Chronic Pain is pain that lasts longer than 3 months. It is not always easy to find the cause of chronic pain. It can be pain that you keep feeling after an injury has healed. Often it is pain that is felt for no known reason. Researchers have found that chronic pain changes the way the brain lets you know you have pain. With chronic pain, the pain messages from the brain replay over and over again.

There are many terms for chronic pain; these include:
  • Complex Regional Pain Syndrome (CPRS)
  • Reflex Sympathetic Dystrophy (RSD)
  • Reflex Neurovascular Pain Syndrome (RND)
  • Amplified Musculoskeletal Pain Syndrome
  • Chronic Pain Syndrome
  • Myofascial pain syndrome, and
  • Fibromyalgia.

Chronic pain is often described as being intolerable, disabling and even alienating. Depending on where the pain is occurring it may feel like a deep, dull ache. It can also be described as feeling like a burning sensation, tingling, stabbing or pins and needles. If the pain occurs in the arm or leg it is often referred to as complex regional pain syndrome (CRPS).

A physical therapy evaluation includes:

A review of any diagnostic testing including X-rays, MRI, CT scan or blood work done by your doctor. You will need to bring the results to the evaluation appointment. You do not need to bring in the X-rays. Dress your child in clothing they can easily move in and that will allow the therapist to easily look at the neck, back and legs.

The evaluation will begin with a medical history review including past medical diagnoses, family history of similar problems, injuries or traumatic events, and review of any recent injury or onset of pain. We will discuss in detail how the pain is affecting your child with sleep, participation in school and other activities.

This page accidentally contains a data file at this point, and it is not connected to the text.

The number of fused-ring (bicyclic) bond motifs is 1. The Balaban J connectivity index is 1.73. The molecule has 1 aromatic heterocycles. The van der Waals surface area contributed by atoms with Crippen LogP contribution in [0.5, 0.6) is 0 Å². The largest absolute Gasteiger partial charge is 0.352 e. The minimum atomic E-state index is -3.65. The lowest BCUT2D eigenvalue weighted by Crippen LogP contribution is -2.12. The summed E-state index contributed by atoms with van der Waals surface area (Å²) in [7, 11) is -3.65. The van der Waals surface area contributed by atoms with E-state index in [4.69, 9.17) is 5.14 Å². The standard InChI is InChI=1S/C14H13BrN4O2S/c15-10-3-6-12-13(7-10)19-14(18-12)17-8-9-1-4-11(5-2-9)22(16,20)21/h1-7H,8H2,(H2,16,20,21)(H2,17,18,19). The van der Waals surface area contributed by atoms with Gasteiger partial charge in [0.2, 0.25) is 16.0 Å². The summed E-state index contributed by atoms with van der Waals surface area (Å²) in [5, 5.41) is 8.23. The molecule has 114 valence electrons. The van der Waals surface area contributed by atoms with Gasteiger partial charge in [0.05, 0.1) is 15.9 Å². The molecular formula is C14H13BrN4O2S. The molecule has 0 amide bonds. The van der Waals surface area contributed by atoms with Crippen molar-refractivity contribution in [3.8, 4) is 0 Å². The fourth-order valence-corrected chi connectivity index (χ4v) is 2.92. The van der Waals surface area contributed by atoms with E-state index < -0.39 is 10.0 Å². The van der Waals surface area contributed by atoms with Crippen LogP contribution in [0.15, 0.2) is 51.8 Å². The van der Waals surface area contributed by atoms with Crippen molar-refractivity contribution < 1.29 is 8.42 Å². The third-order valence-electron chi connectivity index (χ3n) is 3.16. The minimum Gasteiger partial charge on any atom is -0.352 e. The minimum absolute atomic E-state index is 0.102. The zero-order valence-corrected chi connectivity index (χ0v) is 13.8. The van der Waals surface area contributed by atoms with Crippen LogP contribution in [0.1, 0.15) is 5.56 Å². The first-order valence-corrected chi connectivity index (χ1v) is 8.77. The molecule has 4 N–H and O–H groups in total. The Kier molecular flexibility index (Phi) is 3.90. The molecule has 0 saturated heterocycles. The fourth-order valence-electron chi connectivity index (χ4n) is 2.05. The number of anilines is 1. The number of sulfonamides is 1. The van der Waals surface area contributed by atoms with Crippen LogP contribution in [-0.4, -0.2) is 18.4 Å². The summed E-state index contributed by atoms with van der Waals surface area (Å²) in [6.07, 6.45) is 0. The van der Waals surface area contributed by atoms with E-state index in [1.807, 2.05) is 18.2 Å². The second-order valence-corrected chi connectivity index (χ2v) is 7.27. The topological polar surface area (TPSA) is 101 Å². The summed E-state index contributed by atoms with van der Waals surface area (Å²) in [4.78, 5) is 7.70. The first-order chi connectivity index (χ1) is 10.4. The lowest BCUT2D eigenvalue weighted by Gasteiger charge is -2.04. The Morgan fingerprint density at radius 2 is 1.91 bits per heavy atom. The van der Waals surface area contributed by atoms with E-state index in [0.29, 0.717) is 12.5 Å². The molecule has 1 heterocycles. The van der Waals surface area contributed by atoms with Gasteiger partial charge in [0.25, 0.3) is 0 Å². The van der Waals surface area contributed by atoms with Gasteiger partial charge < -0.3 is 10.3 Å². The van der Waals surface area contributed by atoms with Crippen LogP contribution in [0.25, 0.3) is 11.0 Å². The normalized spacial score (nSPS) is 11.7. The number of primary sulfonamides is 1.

The physical therapist will examine your child. They will measure movement of the neck, back, arms and legs. The therapist will measure strength, coordination, balance and endurance. The therapist will watch how your child sits, stands and walks. Included in the exam are “specialty” tests which could include measuring leg length, feeling muscles and bones along their spine, testing reflexes and sensation.

At the end of the physical examination the therapist will discuss the results. You and the therapist will discuss a treatment plan. You will discuss how often and how long your child will come to therapy. What you and your child will need to do at home during therapy. Sometimes after the exam it is necessary to send your child back to the referring physician for more testing.

It is likely your physical therapist can help your child and the family in managing pain and improving overall health. It is important to do the home exercises and activities the physical therapist teaches you in order to make progress.

It is also important to talk to your therapist if the pain is getting worse or not improving. 

Treatment may include:

  • Stretching
  • Strengthening
  • Balance and coordination training
  • Endurance training
  • Posture
  • Lifting and back education
  • Positioning for better sleep, and
  • How to carry a backpack.

The therapist may use treatments during the session such as heat, ice, TENS (transcutaneous electrical stimulation), desensitization techniques, kinesiotape, soft tissue massage, myofascial release craniosacral therapy and breathing and relaxation techniques.

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